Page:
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Title: In silico epitope mapping and experimental evaluation of the Merozoite Adhesive Erythrocytic Binding Protein (MAEBL) as a malaria vaccine candidate
Authors: Pedro Cravo
Renato B. Machado
Juliana A. Leite
Taizy Leda
Rossarin Suwanarusk
Najara Bittencourt
Letusa Albrecht
Carla Judice
Stefanie C.P. Lopes
Marcus V.G. Lacerda
Marcelo U. Ferreira
Irene S. Soares
Yun Shan Goh
Daniel Y. Bargieri
François Nosten
Bruce Russell
Laurent Rénia
Fabio T.M. Costa
A-Star, Singapore Immunology Network
Fundacao de Medicina Tropical do Amazonas
Universidade Nova de Lisboa, Instituto de Higiene e Medicina Tropical
Universidade Estadual de Campinas
Universidade Federal de Goias
Fundacao Oswaldo Cruz
National University of Singapore
Mahidol University
Nuffield Department of Clinical Medicine
Universidade de Sao Paulo - USP
Keywords: Immunology and Microbiology;Medicine
Issue Date: 10-Jan-2018
Citation: Malaria Journal. Vol.17, No.1 (2018)
Abstract: © 2018 The Author(s). Background: Technical limitations for culturing the human malaria parasite Plasmodium vivax have impaired the discovery of vaccine candidates, challenging the malaria eradication agenda. The immunogenicity of the M2 domain of the Merozoite Adhesive Erythrocytic Binding Protein (MAEBL) antigen cloned from the Plasmodium yoelii murine parasite, has been previously demonstrated. Results: Detailed epitope mapping of MAEBL through immunoinformatics identified several MHCI, MHCII and B cell epitopes throughout the peptide, with several of these lying in the M2 domain and being conserved between P. vivax, P. yoelii and Plasmodium falciparum, hinting that the M2-MAEBL is pan-reactive. This hypothesis was tested through functional assays, showing that P. yoelii M2-MAEBL antisera are able to recognize and inhibit erythrocyte invasion from both P. falciparum and P. vivax parasites isolated from Thai patients, in ex vivo assays. Moreover, the sequence of the M2-MAEBL is shown to be highly conserved between P. vivax isolates from the Amazon and Thailand, indicating that the MAEBL antigen may constitute a vaccine candidate outwitting strain-specific immunity. Conclusions: The MAEBL antigen is promising candidate towards the development of a malaria vaccine.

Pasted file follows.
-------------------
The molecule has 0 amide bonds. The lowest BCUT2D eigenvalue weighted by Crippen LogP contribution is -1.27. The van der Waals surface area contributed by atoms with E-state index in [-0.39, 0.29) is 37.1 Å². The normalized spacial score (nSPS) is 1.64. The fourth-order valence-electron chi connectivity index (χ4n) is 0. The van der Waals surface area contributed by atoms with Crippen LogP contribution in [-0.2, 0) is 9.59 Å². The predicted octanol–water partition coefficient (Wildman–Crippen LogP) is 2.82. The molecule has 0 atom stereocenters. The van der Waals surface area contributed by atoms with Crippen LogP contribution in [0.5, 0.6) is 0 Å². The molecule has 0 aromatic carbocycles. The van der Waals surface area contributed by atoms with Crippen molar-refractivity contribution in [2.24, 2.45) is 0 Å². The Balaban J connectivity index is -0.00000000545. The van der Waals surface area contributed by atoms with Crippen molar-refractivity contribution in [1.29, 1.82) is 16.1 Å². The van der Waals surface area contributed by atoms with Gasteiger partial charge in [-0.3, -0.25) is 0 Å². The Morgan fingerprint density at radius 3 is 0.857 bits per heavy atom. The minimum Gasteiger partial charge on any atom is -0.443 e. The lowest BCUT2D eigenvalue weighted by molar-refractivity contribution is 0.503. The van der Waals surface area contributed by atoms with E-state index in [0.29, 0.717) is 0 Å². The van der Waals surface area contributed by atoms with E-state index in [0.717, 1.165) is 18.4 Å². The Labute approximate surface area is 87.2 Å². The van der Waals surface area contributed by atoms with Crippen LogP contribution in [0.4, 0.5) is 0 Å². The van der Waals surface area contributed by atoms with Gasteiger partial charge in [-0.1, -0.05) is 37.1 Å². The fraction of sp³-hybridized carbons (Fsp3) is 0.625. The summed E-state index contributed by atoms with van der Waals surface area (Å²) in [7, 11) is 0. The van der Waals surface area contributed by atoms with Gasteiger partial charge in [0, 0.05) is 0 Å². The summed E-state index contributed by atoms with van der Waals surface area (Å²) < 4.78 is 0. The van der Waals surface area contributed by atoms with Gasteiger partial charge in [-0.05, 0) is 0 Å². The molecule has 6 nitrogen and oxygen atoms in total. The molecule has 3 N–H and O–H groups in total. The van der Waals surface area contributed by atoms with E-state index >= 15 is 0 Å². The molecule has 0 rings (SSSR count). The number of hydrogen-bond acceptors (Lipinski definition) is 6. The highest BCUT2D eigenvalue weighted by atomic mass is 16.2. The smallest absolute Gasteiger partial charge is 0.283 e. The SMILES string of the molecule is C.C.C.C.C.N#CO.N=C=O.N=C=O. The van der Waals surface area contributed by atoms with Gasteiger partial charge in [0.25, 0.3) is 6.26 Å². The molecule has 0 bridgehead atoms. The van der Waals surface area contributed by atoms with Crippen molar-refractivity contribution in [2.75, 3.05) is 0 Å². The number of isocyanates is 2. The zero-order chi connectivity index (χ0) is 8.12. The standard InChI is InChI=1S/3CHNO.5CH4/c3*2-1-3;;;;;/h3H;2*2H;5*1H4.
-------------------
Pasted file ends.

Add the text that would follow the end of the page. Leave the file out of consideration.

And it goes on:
ISSN: 14752875
Appears in Collections:Scopus 2018

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